3rd John: A Candid Look at Congregational Life
Introduction to 3rd John
The postcard of Third John pictures a N.T. congregation, warts and all. Sometimes I am convinced that we imagine life in the first-century church as postcard perfect. For sure, there are some passages that might lead us to that conclusion (Acts 2:44-46; 4:32-37). However, we forget about the persecution, poverty, and problems that they faced.
Likely, as we study the postcard of Third John, we will be reminded of congregations that we have known down through the years. We will be reminded of people that we have known – some good, some bad. We will be reminded of problems that we have faced – some major, some minor.
- The third epistle of John is small, but powerful. It contains only 219 words and would have fit easily on a standard papyrus sheet (8” x 10”).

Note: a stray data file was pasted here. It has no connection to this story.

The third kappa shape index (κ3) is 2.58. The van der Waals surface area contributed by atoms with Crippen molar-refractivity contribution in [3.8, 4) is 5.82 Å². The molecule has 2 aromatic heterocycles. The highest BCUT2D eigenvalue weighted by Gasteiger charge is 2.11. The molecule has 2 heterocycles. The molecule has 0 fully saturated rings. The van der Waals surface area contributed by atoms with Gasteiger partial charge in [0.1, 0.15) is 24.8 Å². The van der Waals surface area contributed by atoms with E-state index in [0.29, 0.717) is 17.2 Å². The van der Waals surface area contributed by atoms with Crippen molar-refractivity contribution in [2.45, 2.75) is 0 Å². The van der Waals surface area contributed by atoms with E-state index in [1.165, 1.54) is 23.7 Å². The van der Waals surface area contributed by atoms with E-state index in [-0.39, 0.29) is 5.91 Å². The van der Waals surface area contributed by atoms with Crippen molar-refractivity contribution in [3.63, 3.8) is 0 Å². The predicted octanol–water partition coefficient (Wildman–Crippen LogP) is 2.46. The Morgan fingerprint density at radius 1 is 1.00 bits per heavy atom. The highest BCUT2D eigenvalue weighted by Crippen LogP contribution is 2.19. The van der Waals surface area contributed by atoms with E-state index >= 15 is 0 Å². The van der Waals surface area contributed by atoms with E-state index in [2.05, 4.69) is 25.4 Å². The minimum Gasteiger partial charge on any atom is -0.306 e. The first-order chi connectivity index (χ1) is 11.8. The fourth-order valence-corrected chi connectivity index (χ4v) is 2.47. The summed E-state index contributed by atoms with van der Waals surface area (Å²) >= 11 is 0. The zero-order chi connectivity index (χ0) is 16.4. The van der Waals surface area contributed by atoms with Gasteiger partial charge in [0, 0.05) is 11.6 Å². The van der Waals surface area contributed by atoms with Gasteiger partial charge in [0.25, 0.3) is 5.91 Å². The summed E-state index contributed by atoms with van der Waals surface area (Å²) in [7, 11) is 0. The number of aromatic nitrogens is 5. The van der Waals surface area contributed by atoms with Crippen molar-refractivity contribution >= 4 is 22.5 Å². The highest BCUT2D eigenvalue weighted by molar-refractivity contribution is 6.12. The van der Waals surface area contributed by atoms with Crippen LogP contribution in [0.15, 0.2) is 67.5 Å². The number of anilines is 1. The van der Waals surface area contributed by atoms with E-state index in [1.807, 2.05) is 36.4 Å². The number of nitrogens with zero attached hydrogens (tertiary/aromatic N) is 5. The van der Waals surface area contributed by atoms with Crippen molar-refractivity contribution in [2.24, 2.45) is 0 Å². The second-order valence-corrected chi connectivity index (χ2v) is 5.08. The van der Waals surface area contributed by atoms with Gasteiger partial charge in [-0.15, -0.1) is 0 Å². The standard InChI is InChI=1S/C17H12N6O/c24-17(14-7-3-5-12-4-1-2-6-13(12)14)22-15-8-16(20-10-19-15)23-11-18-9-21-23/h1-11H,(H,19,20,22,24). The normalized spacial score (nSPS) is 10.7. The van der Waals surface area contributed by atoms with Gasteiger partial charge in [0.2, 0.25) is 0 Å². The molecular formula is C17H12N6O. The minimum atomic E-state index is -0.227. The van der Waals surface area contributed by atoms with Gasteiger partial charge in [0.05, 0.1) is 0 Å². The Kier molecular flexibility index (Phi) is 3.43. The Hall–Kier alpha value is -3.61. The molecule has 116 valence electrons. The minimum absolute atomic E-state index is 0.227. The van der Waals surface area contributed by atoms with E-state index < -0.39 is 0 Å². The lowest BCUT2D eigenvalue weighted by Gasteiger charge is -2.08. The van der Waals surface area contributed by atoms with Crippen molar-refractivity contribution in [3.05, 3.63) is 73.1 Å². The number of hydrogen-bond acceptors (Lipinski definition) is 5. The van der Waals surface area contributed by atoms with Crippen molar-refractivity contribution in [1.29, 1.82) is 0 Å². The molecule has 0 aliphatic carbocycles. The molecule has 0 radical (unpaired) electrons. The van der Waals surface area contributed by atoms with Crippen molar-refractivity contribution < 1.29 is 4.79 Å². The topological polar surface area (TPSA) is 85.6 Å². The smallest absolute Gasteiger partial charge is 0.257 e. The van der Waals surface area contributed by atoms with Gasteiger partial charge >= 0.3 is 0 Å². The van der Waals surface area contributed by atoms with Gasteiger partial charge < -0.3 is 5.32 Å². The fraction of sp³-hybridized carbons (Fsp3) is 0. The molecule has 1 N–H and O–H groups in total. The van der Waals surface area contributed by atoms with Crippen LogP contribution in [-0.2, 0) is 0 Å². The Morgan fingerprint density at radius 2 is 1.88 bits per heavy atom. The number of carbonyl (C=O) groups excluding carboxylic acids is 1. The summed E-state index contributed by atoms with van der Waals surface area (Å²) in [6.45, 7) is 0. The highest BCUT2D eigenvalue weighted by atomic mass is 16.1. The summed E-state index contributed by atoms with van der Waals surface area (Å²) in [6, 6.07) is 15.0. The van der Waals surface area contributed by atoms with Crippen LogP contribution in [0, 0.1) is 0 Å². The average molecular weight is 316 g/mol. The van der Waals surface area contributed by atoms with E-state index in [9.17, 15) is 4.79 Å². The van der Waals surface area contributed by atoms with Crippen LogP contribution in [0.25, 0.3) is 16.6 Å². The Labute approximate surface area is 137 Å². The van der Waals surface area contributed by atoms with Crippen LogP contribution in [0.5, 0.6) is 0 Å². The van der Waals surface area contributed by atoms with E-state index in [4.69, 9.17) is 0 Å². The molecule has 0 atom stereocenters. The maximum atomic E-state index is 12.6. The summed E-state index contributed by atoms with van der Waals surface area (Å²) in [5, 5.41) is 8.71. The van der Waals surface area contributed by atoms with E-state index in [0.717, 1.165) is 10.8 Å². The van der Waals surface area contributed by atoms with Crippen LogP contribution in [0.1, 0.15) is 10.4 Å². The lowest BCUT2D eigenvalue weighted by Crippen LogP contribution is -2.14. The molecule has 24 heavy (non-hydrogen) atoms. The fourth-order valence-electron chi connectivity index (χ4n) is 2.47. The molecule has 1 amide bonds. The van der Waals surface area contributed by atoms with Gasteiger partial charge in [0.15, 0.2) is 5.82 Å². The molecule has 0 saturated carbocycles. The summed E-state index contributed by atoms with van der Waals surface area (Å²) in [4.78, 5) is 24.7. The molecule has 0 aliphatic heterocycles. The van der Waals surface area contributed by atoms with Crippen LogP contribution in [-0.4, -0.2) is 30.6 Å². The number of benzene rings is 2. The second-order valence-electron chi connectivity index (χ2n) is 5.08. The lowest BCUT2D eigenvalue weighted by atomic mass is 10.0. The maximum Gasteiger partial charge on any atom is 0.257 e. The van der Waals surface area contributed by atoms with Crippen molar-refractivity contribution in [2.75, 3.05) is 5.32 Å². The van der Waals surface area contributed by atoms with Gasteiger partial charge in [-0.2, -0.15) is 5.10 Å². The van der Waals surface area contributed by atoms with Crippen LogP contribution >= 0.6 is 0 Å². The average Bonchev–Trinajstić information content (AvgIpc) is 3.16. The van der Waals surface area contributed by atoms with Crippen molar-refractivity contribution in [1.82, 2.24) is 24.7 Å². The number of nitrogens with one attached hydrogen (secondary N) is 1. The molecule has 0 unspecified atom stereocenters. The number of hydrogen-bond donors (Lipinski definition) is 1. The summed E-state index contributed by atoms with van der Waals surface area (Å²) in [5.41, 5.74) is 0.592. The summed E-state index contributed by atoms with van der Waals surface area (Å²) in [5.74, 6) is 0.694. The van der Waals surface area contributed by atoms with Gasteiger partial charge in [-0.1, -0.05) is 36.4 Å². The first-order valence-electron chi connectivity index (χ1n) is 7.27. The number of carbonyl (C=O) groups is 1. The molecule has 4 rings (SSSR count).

- Someone has noted that weighty things can be stated in few words. For example, consider the words, “I love you.”
John MacArthur writes, “Third John is perhaps the most personal of John’s 3 epistles…In 3rd John the apostle clearly names the sole recipient as ‘the beloved Gaius’ (v. 1). The name Gaius was very common in the first century (e.g., Acts 19:29; 20:4; Rom. 16:23; I cor. 1;14), but nothing is known of this individual beyond John’s salutation…” The word Gaius means “rejoicing”
Four times within the fourteen verses of Third John, the penman refers to Gaius as “beloved.” (“Dear Friend” in the NLT) The word “beloved” is a transitional word within the book. Each time that we see the word “beloved,” we will transition to a new point